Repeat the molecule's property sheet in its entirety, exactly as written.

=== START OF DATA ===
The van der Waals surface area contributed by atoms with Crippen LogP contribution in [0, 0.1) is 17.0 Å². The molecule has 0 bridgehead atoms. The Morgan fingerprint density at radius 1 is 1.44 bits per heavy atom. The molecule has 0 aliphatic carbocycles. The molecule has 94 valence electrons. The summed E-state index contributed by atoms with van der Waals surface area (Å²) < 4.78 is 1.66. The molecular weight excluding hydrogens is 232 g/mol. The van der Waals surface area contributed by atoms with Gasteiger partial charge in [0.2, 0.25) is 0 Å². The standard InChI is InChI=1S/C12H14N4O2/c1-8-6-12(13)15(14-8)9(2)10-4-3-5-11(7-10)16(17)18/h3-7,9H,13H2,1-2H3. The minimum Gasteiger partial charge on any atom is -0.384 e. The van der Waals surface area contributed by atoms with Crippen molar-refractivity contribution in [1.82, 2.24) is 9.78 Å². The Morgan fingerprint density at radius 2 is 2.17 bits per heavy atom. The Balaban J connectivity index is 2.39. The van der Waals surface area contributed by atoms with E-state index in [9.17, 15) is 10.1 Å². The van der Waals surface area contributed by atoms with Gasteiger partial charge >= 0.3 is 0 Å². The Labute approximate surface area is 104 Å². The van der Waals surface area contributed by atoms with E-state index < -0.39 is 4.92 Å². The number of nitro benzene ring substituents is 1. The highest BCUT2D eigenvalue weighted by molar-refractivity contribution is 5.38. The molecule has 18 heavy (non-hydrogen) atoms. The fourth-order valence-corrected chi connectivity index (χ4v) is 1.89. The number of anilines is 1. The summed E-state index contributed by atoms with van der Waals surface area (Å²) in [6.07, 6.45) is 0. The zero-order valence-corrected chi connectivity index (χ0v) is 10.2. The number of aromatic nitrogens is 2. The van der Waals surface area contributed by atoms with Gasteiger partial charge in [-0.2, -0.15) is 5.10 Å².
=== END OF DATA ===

The van der Waals surface area contributed by atoms with Crippen LogP contribution in [0, 0.1) is 17.0 Å². The molecule has 0 bridgehead atoms. The Morgan fingerprint density at radius 1 is 1.44 bits per heavy atom. The molecule has 0 aliphatic carbocycles. The molecule has 94 valence electrons. The summed E-state index contributed by atoms with van der Waals surface area (Å²) < 4.78 is 1.66. The molecular weight excluding hydrogens is 232 g/mol. The van der Waals surface area contributed by atoms with Gasteiger partial charge in [0.2, 0.25) is 0 Å². The standard InChI is InChI=1S/C12H14N4O2/c1-8-6-12(13)15(14-8)9(2)10-4-3-5-11(7-10)16(17)18/h3-7,9H,13H2,1-2H3. The minimum Gasteiger partial charge on any atom is -0.384 e. The van der Waals surface area contributed by atoms with Crippen molar-refractivity contribution in [1.82, 2.24) is 9.78 Å². The Morgan fingerprint density at radius 2 is 2.17 bits per heavy atom. The Balaban J connectivity index is 2.39. The van der Waals surface area contributed by atoms with E-state index in [9.17, 15) is 10.1 Å². The van der Waals surface area contributed by atoms with Gasteiger partial charge >= 0.3 is 0 Å². The Labute approximate surface area is 104 Å². The van der Waals surface area contributed by atoms with E-state index < -0.39 is 4.92 Å². The number of nitro benzene ring substituents is 1. The highest BCUT2D eigenvalue weighted by molar-refractivity contribution is 5.38. The molecule has 18 heavy (non-hydrogen) atoms. The fourth-order valence-corrected chi connectivity index (χ4v) is 1.89. The number of anilines is 1. The summed E-state index contributed by atoms with van der Waals surface area (Å²) in [6.07, 6.45) is 0. The zero-order valence-corrected chi connectivity index (χ0v) is 10.2. The number of aromatic nitrogens is 2. The van der Waals surface area contributed by atoms with Gasteiger partial charge in [-0.2, -0.15) is 5.10 Å².